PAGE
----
I’ll be frank: dressage was a mess.
We warmed up pretty well (no crazy antics, thank goodness!) and I thought we were on track to have a solid performance. Alas, no.
First of all, there was a stallion in a nearby paddock who was screaming at the top of his lungs, clearly in a panic. Being herd animals, understandably Hemie got a little tense from this as we circled the arena, but I put him to work and he was a good boy by trying to focus on his job and not his freaked out neighbor. Just something that comes with the territory at horse shows.
Secondly, we went off course. Way off……for over 30 seconds.
The judge did not ring the bell to indicate we went off course – they just let us go around while I was left thinking “Gee, wait a second, am I off course? No, must be okay since bell wasn’t rung. Oh wait a second I think I am off course. No, no, must be fine, just keep going. No – I’m sure of it – we are in the wrong place going the wrong way.” At which point I halted and looked at the judge for guidance. Blank faces stared back at me.
We were off course starting at 3:17 in the video (below), until 3:55 when I finally reversed and picked up my test from where I thought I had left off. Turns out I missed a movement somewhere in there but oh well.
Thirdly, we were both tense and Hemie got stuck several times. Trying to push him forward resulted in breaking gaits, and even though I was trying to relax, I wasn’t very effective. The canter was a hind-swapping, pogo-stick-like movement, and our free walk was more of a cringe walk. I really tried to kick him forward and even touched with the whip but didn’t get much done. It got a tad better as the test went on, and we had a few good moments in there. Here’s the video:
To be honest, coming out of the arena I was very dissapointed and did NOT think it was better than the last one. But with a little bit of time, and from watching the video and listening to others’ comments, I have realized that we did make some improvement and had a some good moments. The trick is to put more and more of what we practice into the show arena (bit by tiny bit), and we need to keep that going.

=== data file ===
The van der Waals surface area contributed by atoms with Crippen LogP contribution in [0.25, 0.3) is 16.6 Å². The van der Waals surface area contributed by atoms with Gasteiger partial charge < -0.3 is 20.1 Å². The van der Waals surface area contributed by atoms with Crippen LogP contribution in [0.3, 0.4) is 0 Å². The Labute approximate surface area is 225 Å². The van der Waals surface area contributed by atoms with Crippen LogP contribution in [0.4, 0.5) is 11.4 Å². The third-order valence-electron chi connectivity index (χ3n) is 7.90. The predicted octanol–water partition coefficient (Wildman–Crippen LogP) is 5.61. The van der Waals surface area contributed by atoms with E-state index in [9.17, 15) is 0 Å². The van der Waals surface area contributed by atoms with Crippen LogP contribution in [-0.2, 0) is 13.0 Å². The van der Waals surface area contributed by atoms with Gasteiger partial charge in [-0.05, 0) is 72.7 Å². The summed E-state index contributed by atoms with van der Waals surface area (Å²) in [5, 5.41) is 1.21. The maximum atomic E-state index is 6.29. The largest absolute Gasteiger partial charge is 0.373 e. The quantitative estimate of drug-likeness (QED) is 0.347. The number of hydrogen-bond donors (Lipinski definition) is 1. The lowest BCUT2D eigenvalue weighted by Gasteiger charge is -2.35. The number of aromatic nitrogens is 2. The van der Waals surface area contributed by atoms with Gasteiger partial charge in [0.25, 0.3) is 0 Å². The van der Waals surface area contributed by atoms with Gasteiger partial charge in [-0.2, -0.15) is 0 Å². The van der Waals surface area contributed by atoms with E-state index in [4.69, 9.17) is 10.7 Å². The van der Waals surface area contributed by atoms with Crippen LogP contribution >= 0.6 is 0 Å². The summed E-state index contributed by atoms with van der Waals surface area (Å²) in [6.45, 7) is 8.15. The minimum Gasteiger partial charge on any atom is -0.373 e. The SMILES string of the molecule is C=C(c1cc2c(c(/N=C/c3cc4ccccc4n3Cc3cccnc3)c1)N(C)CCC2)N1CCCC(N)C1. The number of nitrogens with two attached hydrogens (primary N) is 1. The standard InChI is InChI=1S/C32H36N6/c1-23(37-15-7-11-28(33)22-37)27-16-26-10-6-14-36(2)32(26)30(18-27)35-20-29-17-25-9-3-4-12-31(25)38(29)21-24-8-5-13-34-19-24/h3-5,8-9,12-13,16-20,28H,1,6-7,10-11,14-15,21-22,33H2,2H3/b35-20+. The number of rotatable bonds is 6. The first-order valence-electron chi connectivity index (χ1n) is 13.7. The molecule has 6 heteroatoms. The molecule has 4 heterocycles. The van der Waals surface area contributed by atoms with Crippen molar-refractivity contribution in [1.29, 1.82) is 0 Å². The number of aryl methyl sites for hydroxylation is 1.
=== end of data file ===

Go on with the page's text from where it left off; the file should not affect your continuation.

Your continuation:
So, what happened with the judging/scoring situation, you ask? Well, after the test it turns out the kid after me also went off course – waaaaay off, as in riding entire test backwards without being signaled by the judge. Her trainer approached the show organizer about it and I just happened to be near by – the organizer said they’d have the girl re-take her test. Aha! I shall try to re-take mine as well! Nope. They decided just to fill in scores as best they could. Therefore, no wonder there are no remarks on my scoresheet after we went off course, and the numbers are just the same as the first half (even though I do think we settled down and improved a little bit by the end. I guess maybe not enough to increase our marks though).
I checked the rule book and while it does instruct the judge to ring the bell when a rider goes off course, it also has a caveat that the judge may use discretion and not ring the bell if it they think it will interrupt the flow of the rider. So I didn’t bother to lodge a complaint.
Ah well, we got through it. The question remains: how do you go about getting the quality of work you have at home into the show ring? Both myself and Hemie seem to lose our cool, even though I know we are both trying not to. Does it just take time and lots of shows? Or is there some other methodology I just haven’t figured out yet?